Science Club
  1. Does Black Bark Mulch Help Keep Moisture in the Soil?
  2. How Much Water does a Fountain Use?
  3. Find your Body Surface Area
  4. How Fast do French Fries Cool Down?
  5. My Year of Coincidences
  6. Which Firework is the Loudest?
  7. Cost to store a VHS tape in a NYC apartment?
  8. Guess Your Blood Alcohol Level Booth
  9. Find the Loudest Restaurant in Sacramento
  10. How Much do Clothes Weigh?
  11. Trying to Make Clear Ice
  12. Searching the Indian Ocean for a Plane Crash
  13. Electronic Cigarettes - The Fog Machine for Your Face
  14. Scott Leased an Electric Ford Focus
  15. Testing the Effectiveness of a Beer Cozy
  16. Eggshells vs. Taco Shells
  17. How Ice Rinks are Made
  18. Shaken vs. Stirred
  19. Real Appliance Energy Use Tests
  20. Christmas Lights Power Cost
  21. The Best Cold Drink Cup
  22. LED vs. Regular Bulbs & CFLs
  23. Coldest drink in town?
  24. Using Salt to Cool Down Beer
  25. Coors Light Cold Indicator
  26. The Fastest Way to Cool Down Beer
  27. Hairdryer vs. Bowl of Water
  28. Bathroom During a Movie?
  29. Video Projector on a Disco Ball
  30. Cool Trunk
  31. The weight of popcorn
  32. Sunchips bag decomposition
  33. Disscating a cockroach
  34. Sensefly Drone Camera
  35. Entrance Locked
  36. End Rubbernecking
  37. Eyeclops Night Vision
  38. Miracle Fruit Taste Test
  39. Hot Air Bubbles
  40. Helium Bubbles
  41. Neighborhood Speed Trap
  42. Pizza Race
  43. Eyeclops - Bionic Magnifier
  44. Breathalyzer Testing
  45. Fishing Line Fiberoptics
  46. The Value of CFL Bulbs
  47. Barry Marshall Fan Page
  48. Bottling the Keg Leftovers
  49. Spinning Rim Centrifuge
  50. Backwash Experiments
  51. sidewalk chalk
  52. Red Hot Vioxx Action!
  53. Balloon Delivery
  54. Tanning
  55. Making a Candle Out of Lipstick
  56. Evaporation
  57. The lift of a Helium Balloon
  58. Lard Candle
  59. The Properties of Heat Transfer
  60. Insulation Testing
  61. Eating Out
  62. Eating In
  63. Tattoo Removal
  64. Drying Laundry
  65. Viscosity Testing
  66. Magazine Advertising
  67. Collecting Data
  68. Dropping Toast
  69. Refilling an Ink Cartridge
  70. Tampons
  71. Light Bulbs

How much is Inside?
Community & Citizenship
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Science Club
Incredible Stuff
How To Guides


Comparing LED light bulbs with Regular Bulbs and CFLs - Page 2

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I also need to mention the life-expectancy of these bulbs. Halogens and Incandescent bulbs have a short life expectancy. 2-3,000 hours. The CFLs last almost three times as long.

But the real champions are LED bulbs. They last a really long time, 25,000 hours or longer. The VOID LED bulbs are rated with a 40,000 hour lifetime. There's a reasonable chance you'll have to put them in your will.

The very long lifetime of the bulbs, coupled with energy savings makes LED bulbs very valuable. They are more expensive than halogens or CFLs.

The GE "Reveal" halogen bulb above was $13.97. It broke (internally) almost immediately and I returned it to the store. For the heat test and breakage tests below, I used a $5.99 incandescent "flood". Incandescent bulbs are actually going up in price as manufacturers stop making them.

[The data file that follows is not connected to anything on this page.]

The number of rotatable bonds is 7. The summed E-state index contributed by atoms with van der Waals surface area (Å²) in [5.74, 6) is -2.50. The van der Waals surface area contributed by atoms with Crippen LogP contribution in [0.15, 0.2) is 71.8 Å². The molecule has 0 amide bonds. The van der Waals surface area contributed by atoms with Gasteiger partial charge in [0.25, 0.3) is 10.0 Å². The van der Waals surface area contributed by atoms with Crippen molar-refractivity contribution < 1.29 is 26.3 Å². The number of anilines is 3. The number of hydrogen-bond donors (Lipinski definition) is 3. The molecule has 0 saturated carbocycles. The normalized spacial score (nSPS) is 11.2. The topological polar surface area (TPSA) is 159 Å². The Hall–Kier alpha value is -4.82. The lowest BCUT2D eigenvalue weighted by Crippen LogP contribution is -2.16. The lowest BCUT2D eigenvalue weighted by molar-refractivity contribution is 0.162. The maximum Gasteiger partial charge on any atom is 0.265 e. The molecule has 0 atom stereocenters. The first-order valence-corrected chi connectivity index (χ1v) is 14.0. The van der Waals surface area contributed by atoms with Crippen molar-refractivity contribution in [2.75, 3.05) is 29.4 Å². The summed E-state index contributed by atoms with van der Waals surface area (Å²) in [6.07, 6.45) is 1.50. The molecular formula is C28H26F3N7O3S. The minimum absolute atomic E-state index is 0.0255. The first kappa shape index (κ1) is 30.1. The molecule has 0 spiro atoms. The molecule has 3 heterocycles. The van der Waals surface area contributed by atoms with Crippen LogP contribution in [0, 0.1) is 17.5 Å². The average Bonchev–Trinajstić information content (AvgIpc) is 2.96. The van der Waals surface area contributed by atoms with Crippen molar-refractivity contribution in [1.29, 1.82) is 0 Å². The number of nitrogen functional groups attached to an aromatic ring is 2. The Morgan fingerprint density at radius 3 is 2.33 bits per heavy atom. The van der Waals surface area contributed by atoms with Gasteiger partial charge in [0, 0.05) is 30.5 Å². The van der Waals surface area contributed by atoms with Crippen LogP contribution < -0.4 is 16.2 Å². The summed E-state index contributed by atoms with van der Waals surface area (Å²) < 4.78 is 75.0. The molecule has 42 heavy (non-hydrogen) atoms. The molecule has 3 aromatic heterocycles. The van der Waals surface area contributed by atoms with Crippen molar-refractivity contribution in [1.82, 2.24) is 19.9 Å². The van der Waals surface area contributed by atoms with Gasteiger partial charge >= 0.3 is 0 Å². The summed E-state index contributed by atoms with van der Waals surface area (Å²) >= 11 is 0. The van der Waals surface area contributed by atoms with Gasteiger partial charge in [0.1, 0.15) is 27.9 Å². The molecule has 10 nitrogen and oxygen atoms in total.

The CFL bulb was $13.97 for a two pack, or $6.99 each.

The 12 Watt VOID LED bulb I tested sells for $39.

Heat Output
Incandescent bulbs are not very efficient at making visible light. A good portion of their power use ends up as heat. Sometimes this is a problem, such as when a bulb toasts the inside of a lampshade, or threatens to burn down your house when you use a higher-wattage than recommended for a particular light fixture. This extra heat isn't a problem when the heat is needed, such as when the lightbulb is warming a cold room, but in an already warm room, the bulb's unneccessary heat is often removed with air-conditioning, at a cost of even more electricity.

CFLs don't get as hot as incandescent bulbs, but they can still get hot. How do LED bulbs stand up against CFLs?

To test the heat output of these three bulbs, I conducted a test where each type of bulb would illuminate an ordinary wax candle, set one inch away. In 30 minutes, the heat from each bulb would assault the wax, maybe melting the side of the candle. I didn't light the candles.

The incandescent bulb became super hot and destroyed the candle in 30 minutes. I bet lampshades were originally designed to keep you from burning the crap out of your family.

Insurance companies should lower your rates when you get rid of these things.

The CFL bulb warmed up and its surface became hot, but it didn't visibly affect the wax candle.
The LED bulb, shown above was too heavy to be supported by the simple wall socket, so I had to prop it up with a jar of cocaine. The bulb surface became warm at the face and hot at the back.

Here are the results. There is no clear winner, but there is a clear loser. The candle placed in front of the incandescent bulb immediately started melting the wax. Just as the 30 minutes was up, the candle's structure had deteriorated to a point to where it was leaning over and couldn't recover. The wick down the center was exposed for a length of several inches.
Neither the candle in front of the CFL nor the LED bulb visibly melted the candle.


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  The Quest for a solid ice beer tray   Heat Transfer Experiments   Eyeclops Digital Magnifier   Trying to make hot air bubbles   Eyeclops Night Vision goggles   How to Eliminate Rubbernecking   My Homemade Speed Trap 
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